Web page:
(reprinted from the NORML Weekly News, http://www.norml.org)
March 23, 1999, New York, NY: Determinations released last week by the Institute of Medicine that marijuana holds medical value and has a low potential for abuse supports an administrative petition that seeks to remove marijuana's classification as a Schedule I prohibited drug.
Petitioners Jon Gettman, former NORML National Director, and Trans High Corporation, publisher of High Times Magazine, announced last week that the IOM findings back their administrative effort to reclassify marijuana. "The IOM findings support [our] petition to the DEA demanding the reclassification of marijuana from a Schedule I drug like cocaine and heroin to a lower classification consistent with its therapeutic potential and relative harmlessness," said NORML Legal Committee member Michael Kennedy, attorney for the petitioners.
By definition, all Schedule I drugs must have a "high potential for abuse" and "no currently accepted medical use in treatment." In contrast, the IOM report found that "few marijuana users develop dependence," and called the drug's withdrawal symptoms "mild and short-lived." IOM researchers further determined that there is no evidence marijuana acts as a gateway to harder drug use, and summarized, "Except for the harms associated with smoking, the adverse effects of marijuana use are within the range of effects tolerated for other medications."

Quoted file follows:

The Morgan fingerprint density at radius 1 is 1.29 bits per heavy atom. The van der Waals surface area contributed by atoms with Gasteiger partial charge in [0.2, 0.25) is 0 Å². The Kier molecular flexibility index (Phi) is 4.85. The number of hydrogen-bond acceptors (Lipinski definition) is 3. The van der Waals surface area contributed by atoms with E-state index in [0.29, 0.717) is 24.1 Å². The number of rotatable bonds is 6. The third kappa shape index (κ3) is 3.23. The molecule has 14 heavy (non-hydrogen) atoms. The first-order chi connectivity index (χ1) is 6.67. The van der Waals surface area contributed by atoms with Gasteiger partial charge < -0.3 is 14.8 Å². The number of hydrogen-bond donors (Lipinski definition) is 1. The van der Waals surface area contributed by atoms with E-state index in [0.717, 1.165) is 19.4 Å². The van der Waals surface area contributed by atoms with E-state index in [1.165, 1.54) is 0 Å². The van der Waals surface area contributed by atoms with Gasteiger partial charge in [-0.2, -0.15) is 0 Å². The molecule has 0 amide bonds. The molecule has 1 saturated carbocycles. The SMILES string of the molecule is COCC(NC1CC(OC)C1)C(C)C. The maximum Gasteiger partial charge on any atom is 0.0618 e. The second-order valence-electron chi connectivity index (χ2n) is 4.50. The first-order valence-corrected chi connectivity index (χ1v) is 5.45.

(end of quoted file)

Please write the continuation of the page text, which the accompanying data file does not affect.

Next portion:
Gettman and Trans High Corporation filed an administrative petition with the Drug Enforcement Administration in 1995, arguing that marijuana lacks the requirements necessary for classification as a Schedule I or Schedule II drug. Last year, the DEA requested the Department of Health and Human Services (HHS) to conduct a "scientific and medical valuation of the available data and provide a scheduling recommendation" for marijuana and other cannabinoid drugs. That recommendation is still pending.